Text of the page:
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Turkey Trolling: How To Hunt Silent Turkeys

Bob Humphrey

Some days in the turkey woods are better than others. We all live for and relish those magical mornings when the treetops ring with the rattle of gobblers, and revile the days when the birds seem afflicted with a serious case of lockjaw. In the latter case, you have a couple options. One is to go old school: camp out in one spot, rapping on a box call every 30 minutes and hoping something slips in silently. The other is to strike out in search of a more willing adversary. One variation of this running and gunning style that can be quite effective on reticent birds is called trolling.

trolling for turkeys

The basic technique involves traveling along slowly and steadily, stopping at regular intervals and throwing a call in hopes of a response.

Plan Your Route - Try to take a path that will bring you through several areas known to hold birds. Transmission line rights-of-way provide an ideal route as they usually have trails or roads that are easy to travel, tend to be relatively straight and often cross roads making for easy access.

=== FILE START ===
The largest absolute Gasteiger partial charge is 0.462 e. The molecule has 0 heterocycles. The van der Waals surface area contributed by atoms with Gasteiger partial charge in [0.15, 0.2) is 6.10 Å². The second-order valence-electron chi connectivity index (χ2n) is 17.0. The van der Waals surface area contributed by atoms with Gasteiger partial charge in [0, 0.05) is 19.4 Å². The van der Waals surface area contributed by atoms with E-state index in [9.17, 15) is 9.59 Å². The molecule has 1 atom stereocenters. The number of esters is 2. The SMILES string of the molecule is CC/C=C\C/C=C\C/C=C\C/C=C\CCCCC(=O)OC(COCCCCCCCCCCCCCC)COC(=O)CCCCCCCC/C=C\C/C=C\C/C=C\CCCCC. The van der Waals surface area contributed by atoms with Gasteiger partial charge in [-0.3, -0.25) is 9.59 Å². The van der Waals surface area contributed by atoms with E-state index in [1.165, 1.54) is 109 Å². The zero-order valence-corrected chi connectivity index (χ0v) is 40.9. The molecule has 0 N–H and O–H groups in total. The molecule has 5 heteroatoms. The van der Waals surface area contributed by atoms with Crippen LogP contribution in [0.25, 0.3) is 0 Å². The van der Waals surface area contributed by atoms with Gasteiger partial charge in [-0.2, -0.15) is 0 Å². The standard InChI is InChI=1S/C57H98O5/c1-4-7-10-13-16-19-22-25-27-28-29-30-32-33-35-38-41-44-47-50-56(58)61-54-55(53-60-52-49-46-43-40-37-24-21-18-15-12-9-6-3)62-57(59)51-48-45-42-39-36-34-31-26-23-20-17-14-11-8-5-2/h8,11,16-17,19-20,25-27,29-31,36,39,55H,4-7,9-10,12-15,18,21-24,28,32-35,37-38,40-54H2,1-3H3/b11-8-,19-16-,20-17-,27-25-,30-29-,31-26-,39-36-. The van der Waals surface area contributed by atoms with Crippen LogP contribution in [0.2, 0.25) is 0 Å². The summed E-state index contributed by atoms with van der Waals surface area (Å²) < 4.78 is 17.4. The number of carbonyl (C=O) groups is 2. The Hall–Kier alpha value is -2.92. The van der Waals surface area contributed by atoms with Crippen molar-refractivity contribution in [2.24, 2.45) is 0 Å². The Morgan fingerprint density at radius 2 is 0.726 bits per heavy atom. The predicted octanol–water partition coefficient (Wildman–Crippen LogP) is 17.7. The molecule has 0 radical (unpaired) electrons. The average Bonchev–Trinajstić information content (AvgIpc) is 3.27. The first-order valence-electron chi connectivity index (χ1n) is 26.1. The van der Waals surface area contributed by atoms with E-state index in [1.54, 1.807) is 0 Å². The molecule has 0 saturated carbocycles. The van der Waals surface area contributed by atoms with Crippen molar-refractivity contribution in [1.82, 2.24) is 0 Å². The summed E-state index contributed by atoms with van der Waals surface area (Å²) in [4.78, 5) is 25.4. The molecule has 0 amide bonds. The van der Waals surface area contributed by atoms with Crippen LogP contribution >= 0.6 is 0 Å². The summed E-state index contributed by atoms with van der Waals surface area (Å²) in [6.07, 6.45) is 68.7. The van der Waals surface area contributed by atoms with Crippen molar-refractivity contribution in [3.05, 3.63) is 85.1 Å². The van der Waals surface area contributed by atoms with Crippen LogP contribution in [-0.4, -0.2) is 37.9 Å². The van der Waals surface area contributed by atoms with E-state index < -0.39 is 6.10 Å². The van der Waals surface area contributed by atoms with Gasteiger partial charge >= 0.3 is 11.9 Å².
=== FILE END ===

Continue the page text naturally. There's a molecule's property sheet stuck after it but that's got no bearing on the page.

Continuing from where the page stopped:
Take Your Time - The object is to cover as much ground as possible but don’t rush. Move along slowly and quietly enough that you’ll be able to hear a distant bird should it volunteer a courtesy gobble.

Pause for the Cause - As you travel along, stop every 100 - 200 yards and call. Shock calls like crows, woodpeckers and hawks are often a better option as you can get a response without giving up your location. This allows you to move closer or move to a better setup position before you begin calling the bird in. If you get no response, try a turkey call, but be ready to set up quickly if you get a reply.

Watch Your Backtrail - Turkeys have an uncanny ability to find the precise location of a call from a long way off. Even if they don’t answer, they may still come to investigate after you’ve moved on.

Work Backwards - For the same reason, when you’ve finished your route, turn around and follow it back. And don’t get lax. It may take a few minutes or it might take an hour but if a gobbler is inclined, he’ll make his way to where he heard you calling from and chances of crossing paths may be even better on your return route.

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